Country Facts and Folklore
By Andy Reddick


Steamboats and keelboats ventured onto many of Iowa’s rivers including the Maquoketa, Wapsipinicon, Red Cedar, Iowa, Skunk and the Des Moines. In fact, according to Caroline Phelps, keel boats were manufactured for awhile at Iowaville.

At first, the waterways were used by trappers, traders, and Indians for carrying furs to ports on the Mississippi. Later, settlers shipped crop cargo to far away outlets.

Crossing the Mississippi River and other large rivers in Iowa was often very difficult, even at well-known fords. Covered wagons often could not cross until they reached a point where there was ferry service. By 1837, regular running ferries carried people, wagons, and livestock across the Mississippi at Dubuque, Burlington, and Buffalo (four miles below Davenport.) Before that, Indians sometimes helped settlers cross the river with their canoes.

Although ferry rates on the Mississippi were established and regulated by the government, crossing streams could be rather expensive. For example, the charge for carrying a team and wagon across the Mississippi was $1.00; while extra horses and cattle cost 12.5 cents each. Frequency of service and charges on tributaries varied with each community.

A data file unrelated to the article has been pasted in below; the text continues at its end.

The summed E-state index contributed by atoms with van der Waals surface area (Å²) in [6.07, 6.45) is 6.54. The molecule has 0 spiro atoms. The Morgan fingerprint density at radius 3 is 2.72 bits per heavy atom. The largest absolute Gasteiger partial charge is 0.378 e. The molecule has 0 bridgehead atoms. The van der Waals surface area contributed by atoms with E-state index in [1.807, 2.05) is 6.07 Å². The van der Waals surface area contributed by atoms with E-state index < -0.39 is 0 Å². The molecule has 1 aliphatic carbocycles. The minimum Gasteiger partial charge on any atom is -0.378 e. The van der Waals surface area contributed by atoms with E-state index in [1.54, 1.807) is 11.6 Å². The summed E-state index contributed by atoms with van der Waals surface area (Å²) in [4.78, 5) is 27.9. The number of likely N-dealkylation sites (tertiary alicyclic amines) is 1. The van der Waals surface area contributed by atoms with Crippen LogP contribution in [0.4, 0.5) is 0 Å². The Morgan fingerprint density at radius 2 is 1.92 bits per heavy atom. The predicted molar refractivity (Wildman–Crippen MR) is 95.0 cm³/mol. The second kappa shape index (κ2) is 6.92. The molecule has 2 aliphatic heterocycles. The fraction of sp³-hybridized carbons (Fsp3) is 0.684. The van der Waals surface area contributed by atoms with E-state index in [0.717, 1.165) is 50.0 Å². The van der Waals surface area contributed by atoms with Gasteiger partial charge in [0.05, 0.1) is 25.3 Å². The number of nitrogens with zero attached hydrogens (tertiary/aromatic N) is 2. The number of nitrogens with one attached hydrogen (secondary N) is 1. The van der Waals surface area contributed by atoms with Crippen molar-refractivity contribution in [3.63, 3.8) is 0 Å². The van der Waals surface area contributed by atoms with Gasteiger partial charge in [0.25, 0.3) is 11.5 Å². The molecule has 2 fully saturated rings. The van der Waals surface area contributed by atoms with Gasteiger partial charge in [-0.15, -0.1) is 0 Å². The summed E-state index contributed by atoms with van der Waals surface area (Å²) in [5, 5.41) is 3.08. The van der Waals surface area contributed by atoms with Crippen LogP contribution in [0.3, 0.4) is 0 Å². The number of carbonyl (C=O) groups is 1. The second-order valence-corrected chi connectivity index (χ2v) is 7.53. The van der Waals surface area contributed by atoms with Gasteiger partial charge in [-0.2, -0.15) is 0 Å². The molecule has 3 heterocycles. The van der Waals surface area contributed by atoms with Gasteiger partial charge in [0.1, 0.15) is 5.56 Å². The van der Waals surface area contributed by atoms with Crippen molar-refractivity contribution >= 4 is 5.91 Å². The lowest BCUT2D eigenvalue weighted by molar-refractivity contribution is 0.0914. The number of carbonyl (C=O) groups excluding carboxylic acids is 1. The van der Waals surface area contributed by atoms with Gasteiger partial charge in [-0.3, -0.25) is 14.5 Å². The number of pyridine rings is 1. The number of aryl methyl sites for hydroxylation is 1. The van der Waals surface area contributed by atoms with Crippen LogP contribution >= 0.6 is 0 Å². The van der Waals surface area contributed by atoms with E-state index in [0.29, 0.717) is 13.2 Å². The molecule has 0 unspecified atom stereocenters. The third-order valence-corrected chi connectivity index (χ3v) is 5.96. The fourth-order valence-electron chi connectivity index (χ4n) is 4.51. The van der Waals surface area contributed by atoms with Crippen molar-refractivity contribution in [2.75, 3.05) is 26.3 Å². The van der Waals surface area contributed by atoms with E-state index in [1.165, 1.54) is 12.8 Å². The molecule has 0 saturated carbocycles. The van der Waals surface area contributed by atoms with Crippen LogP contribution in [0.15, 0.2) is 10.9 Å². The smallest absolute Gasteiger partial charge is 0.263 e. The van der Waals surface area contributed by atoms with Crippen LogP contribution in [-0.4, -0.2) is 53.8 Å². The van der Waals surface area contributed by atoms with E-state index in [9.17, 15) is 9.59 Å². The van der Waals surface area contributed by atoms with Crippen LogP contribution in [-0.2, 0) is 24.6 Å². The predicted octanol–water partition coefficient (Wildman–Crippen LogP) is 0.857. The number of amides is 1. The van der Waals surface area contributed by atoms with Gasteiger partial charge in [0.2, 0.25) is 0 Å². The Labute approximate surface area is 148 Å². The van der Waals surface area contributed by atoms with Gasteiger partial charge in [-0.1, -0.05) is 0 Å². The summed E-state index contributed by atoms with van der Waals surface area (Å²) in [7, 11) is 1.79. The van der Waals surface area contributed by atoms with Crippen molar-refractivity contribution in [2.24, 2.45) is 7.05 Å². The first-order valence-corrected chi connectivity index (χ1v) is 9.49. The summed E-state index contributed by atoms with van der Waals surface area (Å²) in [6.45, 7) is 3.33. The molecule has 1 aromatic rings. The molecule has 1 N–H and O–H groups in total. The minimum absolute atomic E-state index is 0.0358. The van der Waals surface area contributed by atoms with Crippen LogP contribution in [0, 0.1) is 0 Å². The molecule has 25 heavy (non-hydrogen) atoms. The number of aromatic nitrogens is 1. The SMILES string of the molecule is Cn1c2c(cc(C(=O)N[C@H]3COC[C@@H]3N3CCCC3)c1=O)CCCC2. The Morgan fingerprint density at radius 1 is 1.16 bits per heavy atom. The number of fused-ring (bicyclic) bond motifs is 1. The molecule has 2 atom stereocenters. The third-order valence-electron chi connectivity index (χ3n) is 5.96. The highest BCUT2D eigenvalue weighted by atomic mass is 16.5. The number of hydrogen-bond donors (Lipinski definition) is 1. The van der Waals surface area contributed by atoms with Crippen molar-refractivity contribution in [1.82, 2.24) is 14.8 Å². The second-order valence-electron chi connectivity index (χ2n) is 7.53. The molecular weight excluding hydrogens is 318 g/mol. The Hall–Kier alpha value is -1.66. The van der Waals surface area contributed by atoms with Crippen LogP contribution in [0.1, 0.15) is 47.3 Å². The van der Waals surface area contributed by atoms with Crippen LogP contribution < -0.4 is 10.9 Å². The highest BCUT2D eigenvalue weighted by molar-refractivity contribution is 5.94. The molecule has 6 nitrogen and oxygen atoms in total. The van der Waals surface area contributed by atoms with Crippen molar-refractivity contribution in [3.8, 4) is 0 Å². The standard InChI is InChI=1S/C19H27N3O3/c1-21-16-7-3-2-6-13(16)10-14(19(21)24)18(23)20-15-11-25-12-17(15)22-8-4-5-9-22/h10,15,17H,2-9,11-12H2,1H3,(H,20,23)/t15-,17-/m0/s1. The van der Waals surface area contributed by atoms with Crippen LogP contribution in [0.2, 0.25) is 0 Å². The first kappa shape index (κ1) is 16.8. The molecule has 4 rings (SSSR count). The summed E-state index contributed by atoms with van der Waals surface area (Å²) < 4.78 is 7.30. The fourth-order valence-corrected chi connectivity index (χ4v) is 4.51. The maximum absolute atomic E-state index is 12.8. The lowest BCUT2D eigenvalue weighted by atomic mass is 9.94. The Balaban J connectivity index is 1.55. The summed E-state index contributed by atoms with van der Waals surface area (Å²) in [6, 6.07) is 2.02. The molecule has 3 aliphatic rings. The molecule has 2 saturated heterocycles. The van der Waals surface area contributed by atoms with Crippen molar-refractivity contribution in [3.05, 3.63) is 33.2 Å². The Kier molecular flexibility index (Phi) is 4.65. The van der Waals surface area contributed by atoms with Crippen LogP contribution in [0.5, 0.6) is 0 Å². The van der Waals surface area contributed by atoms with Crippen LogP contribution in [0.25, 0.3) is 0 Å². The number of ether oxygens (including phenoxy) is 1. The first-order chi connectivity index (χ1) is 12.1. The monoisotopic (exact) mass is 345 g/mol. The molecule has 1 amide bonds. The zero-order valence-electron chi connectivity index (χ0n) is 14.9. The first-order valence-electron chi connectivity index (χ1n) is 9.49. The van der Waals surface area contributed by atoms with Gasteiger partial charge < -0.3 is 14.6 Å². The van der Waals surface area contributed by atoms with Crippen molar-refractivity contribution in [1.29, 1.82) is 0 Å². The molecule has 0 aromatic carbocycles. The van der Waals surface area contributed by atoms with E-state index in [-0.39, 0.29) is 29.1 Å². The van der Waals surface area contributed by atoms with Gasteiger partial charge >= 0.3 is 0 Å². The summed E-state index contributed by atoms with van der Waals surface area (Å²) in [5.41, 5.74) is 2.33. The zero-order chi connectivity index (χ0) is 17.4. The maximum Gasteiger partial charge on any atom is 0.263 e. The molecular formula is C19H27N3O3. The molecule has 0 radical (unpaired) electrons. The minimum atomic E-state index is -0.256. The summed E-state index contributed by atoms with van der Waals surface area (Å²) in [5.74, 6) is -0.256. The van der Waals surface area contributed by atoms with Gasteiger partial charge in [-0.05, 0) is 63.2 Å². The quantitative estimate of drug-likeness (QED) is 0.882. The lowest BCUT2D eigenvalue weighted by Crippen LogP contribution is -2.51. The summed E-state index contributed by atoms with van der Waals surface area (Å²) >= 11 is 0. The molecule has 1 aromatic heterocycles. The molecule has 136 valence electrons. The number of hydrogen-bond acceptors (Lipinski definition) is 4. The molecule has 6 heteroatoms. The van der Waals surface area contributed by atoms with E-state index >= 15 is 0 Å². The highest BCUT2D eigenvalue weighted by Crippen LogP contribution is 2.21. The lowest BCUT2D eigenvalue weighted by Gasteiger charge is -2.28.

At first ferrymen used a flatboat, a clumsy affair made of logs and heavy planks that resembled a raft and needed sturdy oarsmen. Soon a horse-driven ferry was introduced, and finally steam-driven ferries were put into operation.

Farmington, Bonaparte, Bentonsport, Keosauqua, Pittsburg, and Douds-Leando all had ferry service before bridges were built. Selma and Kilbourne may have also had ferries. I don’t know whether this was a standard price, but ferrymen charged a quarter for a team and wagon to cross the Des Moines River at Douds.

Trips across the river could be exciting and eventful, as trees and other floating debris could cause problems. Once during high water, the ferry between Douds and Leando broke loose and carried my great-grandparents, Aaron and Charlotte Ratcliff, a considerable distance downstream before they were rescued.

Small streams could be crossed very quickly as it took only eight minutes to cross the Mississippi by ferry. In spite of the fast service, using the ferry was an expensive luxury. People crossed the streams by ferry only when it was absolutely necessary, and only a privileged few made this an every-day routine. Communities on opposite banks of streams were never truly unified until after bridges were built.

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Contributed to the Van Buren Co. IAGenWeb Project by Andy Reddick